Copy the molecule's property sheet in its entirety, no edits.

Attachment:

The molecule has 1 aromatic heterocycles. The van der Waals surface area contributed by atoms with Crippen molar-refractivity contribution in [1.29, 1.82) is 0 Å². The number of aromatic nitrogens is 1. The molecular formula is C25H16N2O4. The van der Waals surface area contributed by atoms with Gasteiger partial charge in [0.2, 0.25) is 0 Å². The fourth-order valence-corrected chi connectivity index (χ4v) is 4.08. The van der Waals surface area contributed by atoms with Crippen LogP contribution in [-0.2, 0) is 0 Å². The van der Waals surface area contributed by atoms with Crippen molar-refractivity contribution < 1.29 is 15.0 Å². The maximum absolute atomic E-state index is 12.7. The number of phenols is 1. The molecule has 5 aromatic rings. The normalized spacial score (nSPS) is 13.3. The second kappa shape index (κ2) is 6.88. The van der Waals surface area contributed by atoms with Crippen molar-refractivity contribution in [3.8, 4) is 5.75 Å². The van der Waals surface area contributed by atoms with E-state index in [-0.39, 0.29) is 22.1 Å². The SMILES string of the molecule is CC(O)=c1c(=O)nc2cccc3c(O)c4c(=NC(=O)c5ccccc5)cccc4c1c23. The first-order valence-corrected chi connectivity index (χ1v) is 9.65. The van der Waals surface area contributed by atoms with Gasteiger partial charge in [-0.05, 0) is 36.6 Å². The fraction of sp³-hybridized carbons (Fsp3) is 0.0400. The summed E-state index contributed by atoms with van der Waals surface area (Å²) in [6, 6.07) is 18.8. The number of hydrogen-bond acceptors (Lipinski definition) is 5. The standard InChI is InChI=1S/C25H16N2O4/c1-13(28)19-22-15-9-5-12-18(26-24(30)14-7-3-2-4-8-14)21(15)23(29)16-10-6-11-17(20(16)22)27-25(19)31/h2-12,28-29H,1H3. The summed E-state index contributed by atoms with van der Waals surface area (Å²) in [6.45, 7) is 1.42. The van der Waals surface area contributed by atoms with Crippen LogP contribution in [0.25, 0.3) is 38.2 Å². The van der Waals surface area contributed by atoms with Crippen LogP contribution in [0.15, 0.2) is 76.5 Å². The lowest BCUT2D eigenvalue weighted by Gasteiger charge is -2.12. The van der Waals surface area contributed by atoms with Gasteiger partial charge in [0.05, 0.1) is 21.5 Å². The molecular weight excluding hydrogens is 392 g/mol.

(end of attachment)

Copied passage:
The molecule has 1 aromatic heterocycles. The van der Waals surface area contributed by atoms with Crippen molar-refractivity contribution in [1.29, 1.82) is 0 Å². The number of aromatic nitrogens is 1. The molecular formula is C25H16N2O4. The van der Waals surface area contributed by atoms with Gasteiger partial charge in [0.2, 0.25) is 0 Å². The fourth-order valence-corrected chi connectivity index (χ4v) is 4.08. The van der Waals surface area contributed by atoms with Crippen LogP contribution in [-0.2, 0) is 0 Å². The van der Waals surface area contributed by atoms with Crippen molar-refractivity contribution < 1.29 is 15.0 Å². The maximum absolute atomic E-state index is 12.7. The number of phenols is 1. The molecule has 5 aromatic rings. The normalized spacial score (nSPS) is 13.3. The second kappa shape index (κ2) is 6.88. The van der Waals surface area contributed by atoms with Crippen molar-refractivity contribution in [3.8, 4) is 5.75 Å². The van der Waals surface area contributed by atoms with E-state index in [-0.39, 0.29) is 22.1 Å². The SMILES string of the molecule is CC(O)=c1c(=O)nc2cccc3c(O)c4c(=NC(=O)c5ccccc5)cccc4c1c23. The first-order valence-corrected chi connectivity index (χ1v) is 9.65. The van der Waals surface area contributed by atoms with Gasteiger partial charge in [-0.05, 0) is 36.6 Å². The fraction of sp³-hybridized carbons (Fsp3) is 0.0400. The summed E-state index contributed by atoms with van der Waals surface area (Å²) in [6, 6.07) is 18.8. The number of hydrogen-bond acceptors (Lipinski definition) is 5. The standard InChI is InChI=1S/C25H16N2O4/c1-13(28)19-22-15-9-5-12-18(26-24(30)14-7-3-2-4-8-14)21(15)23(29)16-10-6-11-17(20(16)22)27-25(19)31/h2-12,28-29H,1H3. The summed E-state index contributed by atoms with van der Waals surface area (Å²) in [6.45, 7) is 1.42. The van der Waals surface area contributed by atoms with Crippen LogP contribution in [0.25, 0.3) is 38.2 Å². The van der Waals surface area contributed by atoms with Crippen LogP contribution in [0.15, 0.2) is 76.5 Å². The lowest BCUT2D eigenvalue weighted by Gasteiger charge is -2.12. The van der Waals surface area contributed by atoms with Gasteiger partial charge in [0.05, 0.1) is 21.5 Å². The molecular weight excluding hydrogens is 392 g/mol.